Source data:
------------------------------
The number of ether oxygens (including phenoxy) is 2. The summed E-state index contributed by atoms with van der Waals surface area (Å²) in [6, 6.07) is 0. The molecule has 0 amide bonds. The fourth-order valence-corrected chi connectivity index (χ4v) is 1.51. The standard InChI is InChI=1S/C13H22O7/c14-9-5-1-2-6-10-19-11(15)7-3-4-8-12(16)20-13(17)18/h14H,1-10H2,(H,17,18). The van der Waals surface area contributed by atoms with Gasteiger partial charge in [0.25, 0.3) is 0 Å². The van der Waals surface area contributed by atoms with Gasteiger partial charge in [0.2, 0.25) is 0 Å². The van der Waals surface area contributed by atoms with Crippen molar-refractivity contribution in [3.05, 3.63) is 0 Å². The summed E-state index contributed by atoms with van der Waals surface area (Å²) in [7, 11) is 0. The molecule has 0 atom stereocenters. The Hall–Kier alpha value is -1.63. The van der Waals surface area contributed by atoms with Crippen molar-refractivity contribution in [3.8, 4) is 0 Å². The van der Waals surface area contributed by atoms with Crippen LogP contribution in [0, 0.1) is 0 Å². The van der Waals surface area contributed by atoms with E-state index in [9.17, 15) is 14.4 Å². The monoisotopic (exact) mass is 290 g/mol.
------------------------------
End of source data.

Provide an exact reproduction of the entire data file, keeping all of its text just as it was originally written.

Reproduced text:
The number of ether oxygens (including phenoxy) is 2. The summed E-state index contributed by atoms with van der Waals surface area (Å²) in [6, 6.07) is 0. The molecule has 0 amide bonds. The fourth-order valence-corrected chi connectivity index (χ4v) is 1.51. The standard InChI is InChI=1S/C13H22O7/c14-9-5-1-2-6-10-19-11(15)7-3-4-8-12(16)20-13(17)18/h14H,1-10H2,(H,17,18). The van der Waals surface area contributed by atoms with Gasteiger partial charge in [0.25, 0.3) is 0 Å². The van der Waals surface area contributed by atoms with Gasteiger partial charge in [0.2, 0.25) is 0 Å². The van der Waals surface area contributed by atoms with Crippen molar-refractivity contribution in [3.05, 3.63) is 0 Å². The summed E-state index contributed by atoms with van der Waals surface area (Å²) in [7, 11) is 0. The molecule has 0 atom stereocenters. The Hall–Kier alpha value is -1.63. The van der Waals surface area contributed by atoms with Crippen molar-refractivity contribution in [3.8, 4) is 0 Å². The van der Waals surface area contributed by atoms with Crippen LogP contribution in [0, 0.1) is 0 Å². The van der Waals surface area contributed by atoms with E-state index in [9.17, 15) is 14.4 Å². The monoisotopic (exact) mass is 290 g/mol.